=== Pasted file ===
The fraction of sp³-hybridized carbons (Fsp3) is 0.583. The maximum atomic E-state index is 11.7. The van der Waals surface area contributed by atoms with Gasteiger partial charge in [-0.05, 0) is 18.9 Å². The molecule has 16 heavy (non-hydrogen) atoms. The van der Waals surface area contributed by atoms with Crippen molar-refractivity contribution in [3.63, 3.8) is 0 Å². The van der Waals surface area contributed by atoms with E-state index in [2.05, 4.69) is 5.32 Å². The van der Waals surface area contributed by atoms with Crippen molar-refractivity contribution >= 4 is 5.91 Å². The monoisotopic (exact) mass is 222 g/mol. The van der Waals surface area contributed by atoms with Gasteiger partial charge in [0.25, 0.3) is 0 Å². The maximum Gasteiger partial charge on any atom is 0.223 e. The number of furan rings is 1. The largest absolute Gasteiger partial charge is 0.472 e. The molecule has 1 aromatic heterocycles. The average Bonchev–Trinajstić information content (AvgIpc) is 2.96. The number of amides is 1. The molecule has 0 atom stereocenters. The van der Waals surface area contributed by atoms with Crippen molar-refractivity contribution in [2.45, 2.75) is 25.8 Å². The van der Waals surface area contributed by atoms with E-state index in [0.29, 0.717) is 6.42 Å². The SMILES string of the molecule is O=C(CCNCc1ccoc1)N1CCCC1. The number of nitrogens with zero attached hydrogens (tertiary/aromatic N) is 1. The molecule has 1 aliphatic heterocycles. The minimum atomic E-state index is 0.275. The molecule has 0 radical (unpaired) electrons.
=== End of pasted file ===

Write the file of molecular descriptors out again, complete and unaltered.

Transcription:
The fraction of sp³-hybridized carbons (Fsp3) is 0.583. The maximum atomic E-state index is 11.7. The van der Waals surface area contributed by atoms with Gasteiger partial charge in [-0.05, 0) is 18.9 Å². The molecule has 16 heavy (non-hydrogen) atoms. The van der Waals surface area contributed by atoms with Crippen molar-refractivity contribution in [3.63, 3.8) is 0 Å². The van der Waals surface area contributed by atoms with E-state index in [2.05, 4.69) is 5.32 Å². The van der Waals surface area contributed by atoms with Crippen molar-refractivity contribution >= 4 is 5.91 Å². The monoisotopic (exact) mass is 222 g/mol. The van der Waals surface area contributed by atoms with Gasteiger partial charge in [0.25, 0.3) is 0 Å². The maximum Gasteiger partial charge on any atom is 0.223 e. The number of furan rings is 1. The largest absolute Gasteiger partial charge is 0.472 e. The molecule has 1 aromatic heterocycles. The average Bonchev–Trinajstić information content (AvgIpc) is 2.96. The number of amides is 1. The molecule has 0 atom stereocenters. The van der Waals surface area contributed by atoms with Crippen molar-refractivity contribution in [2.45, 2.75) is 25.8 Å². The van der Waals surface area contributed by atoms with E-state index in [0.29, 0.717) is 6.42 Å². The SMILES string of the molecule is O=C(CCNCc1ccoc1)N1CCCC1. The number of nitrogens with zero attached hydrogens (tertiary/aromatic N) is 1. The molecule has 1 aliphatic heterocycles. The minimum atomic E-state index is 0.275. The molecule has 0 radical (unpaired) electrons.